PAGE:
For years, hip-hop’s East and West coasts hogged the headlines.
But thanks to such gifted street poets as Atlanta’s Outkast and Detroit’s Eminem, the rap world has become a far more geographically diverse place in recent years. Kentucky’s Nappy Roots is currently adding to this diversity by bringing a distinctly rural-Southern flair to its fetching hip-hop sound.
The group’s recent CD, Watermelon, Chicken, & Gritz, is less about the boyz in the hood and more about the boyz on the front porch trying to figure out how to make ends meet. With the new track “Ballin’ On a Budget,” the sextet raps about having “no pager, no cell phone, no access at all.” These country-college boys chose to scrimp and save rather than sink their hard earned money into fast cars and fancy jewelry.
The members of Nappy Roots are in no danger of becoming homeless anytime soon. This past October, Watermelon, Chicken & Gritz went platinum.
Nappy Roots first coalesced at Western Kentucky University in Bowling Green (except for member Big V, who attended Eastern Kentucky) in the mid-’90s. While students, they operated a record store near campus with a production studio in the back. When they began creating music, they enlisted the help of fellow students who knew about recording equipment, graphic design and making music videos. Nappy Roots released two independent albums, Country Fried Cess and no comb, no brush, no fade, no perm.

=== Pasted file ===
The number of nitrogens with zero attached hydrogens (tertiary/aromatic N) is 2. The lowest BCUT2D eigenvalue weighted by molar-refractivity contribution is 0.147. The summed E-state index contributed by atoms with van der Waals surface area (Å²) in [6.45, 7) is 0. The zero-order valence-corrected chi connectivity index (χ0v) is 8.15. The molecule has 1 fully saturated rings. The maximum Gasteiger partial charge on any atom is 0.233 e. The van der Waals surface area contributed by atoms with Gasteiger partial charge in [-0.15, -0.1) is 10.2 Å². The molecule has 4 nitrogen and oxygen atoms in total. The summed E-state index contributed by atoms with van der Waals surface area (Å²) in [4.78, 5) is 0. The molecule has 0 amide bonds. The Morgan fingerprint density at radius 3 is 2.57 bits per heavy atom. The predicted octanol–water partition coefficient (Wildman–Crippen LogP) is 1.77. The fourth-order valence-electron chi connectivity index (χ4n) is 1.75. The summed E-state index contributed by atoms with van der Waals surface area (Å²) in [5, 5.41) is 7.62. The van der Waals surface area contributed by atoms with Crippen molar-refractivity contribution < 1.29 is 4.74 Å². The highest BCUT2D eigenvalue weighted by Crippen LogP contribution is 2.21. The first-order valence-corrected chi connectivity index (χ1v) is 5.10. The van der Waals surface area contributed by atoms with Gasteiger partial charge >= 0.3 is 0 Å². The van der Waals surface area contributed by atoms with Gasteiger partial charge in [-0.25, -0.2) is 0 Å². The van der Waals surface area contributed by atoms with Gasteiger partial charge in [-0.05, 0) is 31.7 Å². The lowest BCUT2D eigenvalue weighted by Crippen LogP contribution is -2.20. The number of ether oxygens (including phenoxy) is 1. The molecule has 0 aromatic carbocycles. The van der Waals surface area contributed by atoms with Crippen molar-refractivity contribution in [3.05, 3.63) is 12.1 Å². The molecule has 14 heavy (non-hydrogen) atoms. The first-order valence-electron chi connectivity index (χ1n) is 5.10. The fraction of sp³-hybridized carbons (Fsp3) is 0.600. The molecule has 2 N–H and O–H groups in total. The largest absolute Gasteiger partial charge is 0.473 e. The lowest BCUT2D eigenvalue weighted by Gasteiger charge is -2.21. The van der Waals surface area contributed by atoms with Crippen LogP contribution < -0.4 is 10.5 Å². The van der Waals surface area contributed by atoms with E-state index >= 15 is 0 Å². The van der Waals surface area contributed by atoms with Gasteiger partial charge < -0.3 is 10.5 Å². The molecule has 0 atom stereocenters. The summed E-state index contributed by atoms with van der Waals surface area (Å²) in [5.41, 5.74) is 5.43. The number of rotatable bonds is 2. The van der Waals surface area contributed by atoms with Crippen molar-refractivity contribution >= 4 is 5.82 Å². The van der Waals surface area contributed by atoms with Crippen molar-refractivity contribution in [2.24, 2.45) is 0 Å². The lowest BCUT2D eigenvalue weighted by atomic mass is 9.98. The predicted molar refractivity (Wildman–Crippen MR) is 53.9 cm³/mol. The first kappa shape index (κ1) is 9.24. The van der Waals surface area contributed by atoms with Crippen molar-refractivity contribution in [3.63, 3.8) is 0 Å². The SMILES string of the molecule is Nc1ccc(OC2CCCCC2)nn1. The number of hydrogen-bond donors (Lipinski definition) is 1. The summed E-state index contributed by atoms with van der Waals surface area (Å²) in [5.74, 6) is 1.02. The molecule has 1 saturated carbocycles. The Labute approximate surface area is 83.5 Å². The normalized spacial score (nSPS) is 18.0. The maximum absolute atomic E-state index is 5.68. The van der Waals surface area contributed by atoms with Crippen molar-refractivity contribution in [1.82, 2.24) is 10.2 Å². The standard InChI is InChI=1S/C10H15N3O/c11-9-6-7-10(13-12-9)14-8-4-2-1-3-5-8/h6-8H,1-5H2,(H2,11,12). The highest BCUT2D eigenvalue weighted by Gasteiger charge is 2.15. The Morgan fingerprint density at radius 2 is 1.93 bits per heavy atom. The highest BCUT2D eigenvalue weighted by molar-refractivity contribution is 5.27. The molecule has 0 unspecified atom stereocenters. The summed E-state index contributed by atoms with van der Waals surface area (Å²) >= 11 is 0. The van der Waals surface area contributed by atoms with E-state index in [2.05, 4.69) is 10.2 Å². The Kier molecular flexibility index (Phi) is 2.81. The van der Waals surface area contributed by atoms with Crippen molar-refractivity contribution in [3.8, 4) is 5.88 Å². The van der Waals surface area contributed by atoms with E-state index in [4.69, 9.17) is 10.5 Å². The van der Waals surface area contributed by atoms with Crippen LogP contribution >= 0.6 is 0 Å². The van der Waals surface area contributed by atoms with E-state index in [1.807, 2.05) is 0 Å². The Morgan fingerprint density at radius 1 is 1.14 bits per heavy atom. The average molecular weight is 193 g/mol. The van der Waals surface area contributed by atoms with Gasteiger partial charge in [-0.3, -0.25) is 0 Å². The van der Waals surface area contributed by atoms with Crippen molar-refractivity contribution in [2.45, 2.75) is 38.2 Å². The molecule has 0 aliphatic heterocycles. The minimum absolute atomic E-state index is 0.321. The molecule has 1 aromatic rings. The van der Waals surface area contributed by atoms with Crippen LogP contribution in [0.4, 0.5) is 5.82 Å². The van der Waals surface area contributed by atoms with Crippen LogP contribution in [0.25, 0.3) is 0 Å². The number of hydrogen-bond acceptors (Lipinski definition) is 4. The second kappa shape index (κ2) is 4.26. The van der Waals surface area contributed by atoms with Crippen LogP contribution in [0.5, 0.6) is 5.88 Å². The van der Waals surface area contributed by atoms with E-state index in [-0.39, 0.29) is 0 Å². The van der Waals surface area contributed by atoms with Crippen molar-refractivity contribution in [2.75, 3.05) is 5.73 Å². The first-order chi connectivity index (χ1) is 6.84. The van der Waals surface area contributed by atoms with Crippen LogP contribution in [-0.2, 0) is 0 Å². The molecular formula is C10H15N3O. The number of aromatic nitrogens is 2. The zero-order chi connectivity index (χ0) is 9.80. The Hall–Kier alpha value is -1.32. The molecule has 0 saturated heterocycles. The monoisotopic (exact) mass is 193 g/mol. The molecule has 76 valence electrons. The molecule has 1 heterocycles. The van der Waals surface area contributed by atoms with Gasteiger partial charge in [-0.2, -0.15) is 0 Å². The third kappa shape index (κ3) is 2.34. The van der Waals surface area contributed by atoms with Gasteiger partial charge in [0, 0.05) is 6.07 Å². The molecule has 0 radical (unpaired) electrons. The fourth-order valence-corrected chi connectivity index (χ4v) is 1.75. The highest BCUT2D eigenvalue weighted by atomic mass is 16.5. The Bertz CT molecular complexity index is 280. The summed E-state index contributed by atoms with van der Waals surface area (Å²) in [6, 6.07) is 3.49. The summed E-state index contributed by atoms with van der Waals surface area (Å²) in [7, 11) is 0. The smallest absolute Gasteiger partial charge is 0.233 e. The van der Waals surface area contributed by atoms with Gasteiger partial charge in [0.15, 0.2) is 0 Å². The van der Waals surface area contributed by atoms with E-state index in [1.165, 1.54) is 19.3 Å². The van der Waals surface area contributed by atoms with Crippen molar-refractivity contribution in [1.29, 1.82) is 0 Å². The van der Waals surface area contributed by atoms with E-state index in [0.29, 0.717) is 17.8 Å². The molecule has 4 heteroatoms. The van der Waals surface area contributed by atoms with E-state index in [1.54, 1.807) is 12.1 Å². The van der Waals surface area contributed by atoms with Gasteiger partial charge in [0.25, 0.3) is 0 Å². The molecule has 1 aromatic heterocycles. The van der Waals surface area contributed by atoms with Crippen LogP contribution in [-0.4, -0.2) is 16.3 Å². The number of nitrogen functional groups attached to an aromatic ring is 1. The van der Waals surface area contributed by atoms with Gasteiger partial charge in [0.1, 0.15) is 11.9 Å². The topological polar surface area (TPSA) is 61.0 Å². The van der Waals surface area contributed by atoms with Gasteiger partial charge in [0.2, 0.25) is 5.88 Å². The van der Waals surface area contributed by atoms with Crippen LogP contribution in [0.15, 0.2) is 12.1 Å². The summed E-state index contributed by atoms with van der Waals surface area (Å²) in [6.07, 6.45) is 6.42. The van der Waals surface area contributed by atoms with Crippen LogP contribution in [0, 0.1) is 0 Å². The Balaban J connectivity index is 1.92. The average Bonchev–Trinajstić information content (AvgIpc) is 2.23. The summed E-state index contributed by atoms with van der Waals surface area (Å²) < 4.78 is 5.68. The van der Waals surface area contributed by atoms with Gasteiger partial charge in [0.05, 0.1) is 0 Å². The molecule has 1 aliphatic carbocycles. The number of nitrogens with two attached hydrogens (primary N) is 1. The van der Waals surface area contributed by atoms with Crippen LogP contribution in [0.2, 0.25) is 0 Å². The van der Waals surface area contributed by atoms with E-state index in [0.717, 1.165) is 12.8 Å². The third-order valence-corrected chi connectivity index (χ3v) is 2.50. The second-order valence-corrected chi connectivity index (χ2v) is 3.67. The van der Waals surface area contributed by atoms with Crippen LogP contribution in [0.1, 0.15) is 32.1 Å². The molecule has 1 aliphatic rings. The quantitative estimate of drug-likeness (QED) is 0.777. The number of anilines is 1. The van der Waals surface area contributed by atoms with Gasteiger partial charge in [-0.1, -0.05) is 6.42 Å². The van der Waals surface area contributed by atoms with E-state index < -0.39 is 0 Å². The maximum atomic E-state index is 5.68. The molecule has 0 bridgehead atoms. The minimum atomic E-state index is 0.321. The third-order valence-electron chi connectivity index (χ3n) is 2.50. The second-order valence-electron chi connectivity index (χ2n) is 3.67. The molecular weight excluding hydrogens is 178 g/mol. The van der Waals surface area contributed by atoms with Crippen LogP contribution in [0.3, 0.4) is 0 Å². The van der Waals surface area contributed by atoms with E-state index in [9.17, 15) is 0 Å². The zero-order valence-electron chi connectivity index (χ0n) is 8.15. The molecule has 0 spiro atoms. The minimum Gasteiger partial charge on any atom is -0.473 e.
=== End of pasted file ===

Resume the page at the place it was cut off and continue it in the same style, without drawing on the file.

Atlantic Records signed the group in 1998, but the band’s first album for the label (Watermelon, Chicken & Gritz) wasn’t released until 2002. It was clearly worth the wait as well the time and effort Nappy Roots put into this refreshingly organic work, which features a down-home vibe thanks to such elements as organs, harmonies, mandolins and blues guitars.
Now the group is the toast of both coasts and points in between, having become an MTV staple and guests on “Late Night With David Letterman” and “The Tonight Show With Jay Leno.” Make no mistake, rural rap has arrived.